Four Weekly Tech Newsletter – April 4

A round up of the latest tech stories, curated for you weekly, by Four.

Lead articles from April 4

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AI is learning to categorise and talk about art

It’s hard enough for people to categorize or discuss art, but it’s even more difficult for artificial intelligence. Several research groups have recently tried to apply machine learning to large databases of artworks to sort and describe them in a meaningful way.

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A scientist taught AI to generate chat up lines - the results are chaotic

AI is finally learning to flirt. While romantic banter continues to elude the likes of Siri, Alexa and Google Assistant, an advanced AI system is being trained to seduce, churning out original pickup lines for the express purpose of scoring a date.

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Behold the new AI automation wave - AI in software testing

AI is transforming various facets of technology, with none outside its purview. Testing is one such area in which AI is set to do wonders and organisations must move in tandem with the changes that AI is slowly bringing to stay competitive. Testing comprises 25-40% of the entire developmental expenses, and the total spending on testing exceeded USD 300 bn in 2017.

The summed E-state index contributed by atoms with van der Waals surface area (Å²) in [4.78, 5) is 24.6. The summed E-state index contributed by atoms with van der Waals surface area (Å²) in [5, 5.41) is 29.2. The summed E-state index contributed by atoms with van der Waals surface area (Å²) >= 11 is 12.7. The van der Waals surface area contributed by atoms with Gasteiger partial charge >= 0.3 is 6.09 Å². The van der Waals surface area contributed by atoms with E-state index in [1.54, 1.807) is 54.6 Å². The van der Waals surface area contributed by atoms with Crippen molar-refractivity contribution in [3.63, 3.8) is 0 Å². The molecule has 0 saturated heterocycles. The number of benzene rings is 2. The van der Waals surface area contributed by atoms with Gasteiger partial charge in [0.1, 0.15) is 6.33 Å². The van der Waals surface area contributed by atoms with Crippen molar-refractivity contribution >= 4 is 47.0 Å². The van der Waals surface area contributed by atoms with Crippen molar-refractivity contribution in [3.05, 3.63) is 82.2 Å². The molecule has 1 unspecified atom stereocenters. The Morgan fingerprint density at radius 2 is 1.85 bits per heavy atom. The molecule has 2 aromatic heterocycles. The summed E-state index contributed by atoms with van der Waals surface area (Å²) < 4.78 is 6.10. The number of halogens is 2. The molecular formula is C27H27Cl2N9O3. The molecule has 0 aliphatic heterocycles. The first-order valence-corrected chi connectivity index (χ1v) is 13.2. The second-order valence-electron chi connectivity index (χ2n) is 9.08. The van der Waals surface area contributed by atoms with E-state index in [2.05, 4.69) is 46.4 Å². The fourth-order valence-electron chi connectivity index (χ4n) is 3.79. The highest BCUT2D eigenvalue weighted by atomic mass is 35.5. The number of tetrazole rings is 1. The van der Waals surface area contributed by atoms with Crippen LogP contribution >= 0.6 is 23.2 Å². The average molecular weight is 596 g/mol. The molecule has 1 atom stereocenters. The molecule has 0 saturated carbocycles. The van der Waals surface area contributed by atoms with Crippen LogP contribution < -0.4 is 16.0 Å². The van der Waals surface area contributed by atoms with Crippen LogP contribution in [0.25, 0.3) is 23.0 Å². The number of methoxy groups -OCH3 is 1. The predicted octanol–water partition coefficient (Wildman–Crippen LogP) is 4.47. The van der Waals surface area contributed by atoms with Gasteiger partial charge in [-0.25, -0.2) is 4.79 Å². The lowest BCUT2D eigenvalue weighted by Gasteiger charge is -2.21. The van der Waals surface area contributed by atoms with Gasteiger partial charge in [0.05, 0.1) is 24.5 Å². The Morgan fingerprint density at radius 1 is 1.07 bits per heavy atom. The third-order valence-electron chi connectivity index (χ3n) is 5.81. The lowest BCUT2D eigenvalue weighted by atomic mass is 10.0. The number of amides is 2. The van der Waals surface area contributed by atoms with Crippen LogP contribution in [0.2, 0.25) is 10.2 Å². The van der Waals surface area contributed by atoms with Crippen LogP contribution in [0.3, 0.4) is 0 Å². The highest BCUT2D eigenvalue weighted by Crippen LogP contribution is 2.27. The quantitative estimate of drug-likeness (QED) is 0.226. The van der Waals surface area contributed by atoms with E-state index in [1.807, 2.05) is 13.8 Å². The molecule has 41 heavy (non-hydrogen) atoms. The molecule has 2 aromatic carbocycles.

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Artificial Intelligence - are we doing it all wrong?

The artificial intelligence or “AI” label is slapped on almost anything electronic these days, from “smart” toothbrushes to cancer-curing supercomputers. If you’re like me you’ve become jaded by the AI rubric, realizing we’re still a long way from true intelligence in machines. Now what?

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AI can now design new antibiotics in a matter of days

IBM’s new AI system could also help design treatments for Covid-19. Imagine you’re a scientist who needs to discover a new antibiotic to fight off a scary disease. How would you go about finding it? Typically, you’d have to test lots and lots of different molecules in the lab until you find one that has the necessary bacteria-killing properties.

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An Artificial Intelligence tool that can help detect melanoma

Using deep convolutional neural networks, researchers devise a system that quickly analyzes wide-field images of patients’ skin in order to more efficiently detect cancer. Melanoma is a malignant tumor responsible for more than 70% of all skin cancer-related deaths worldwide.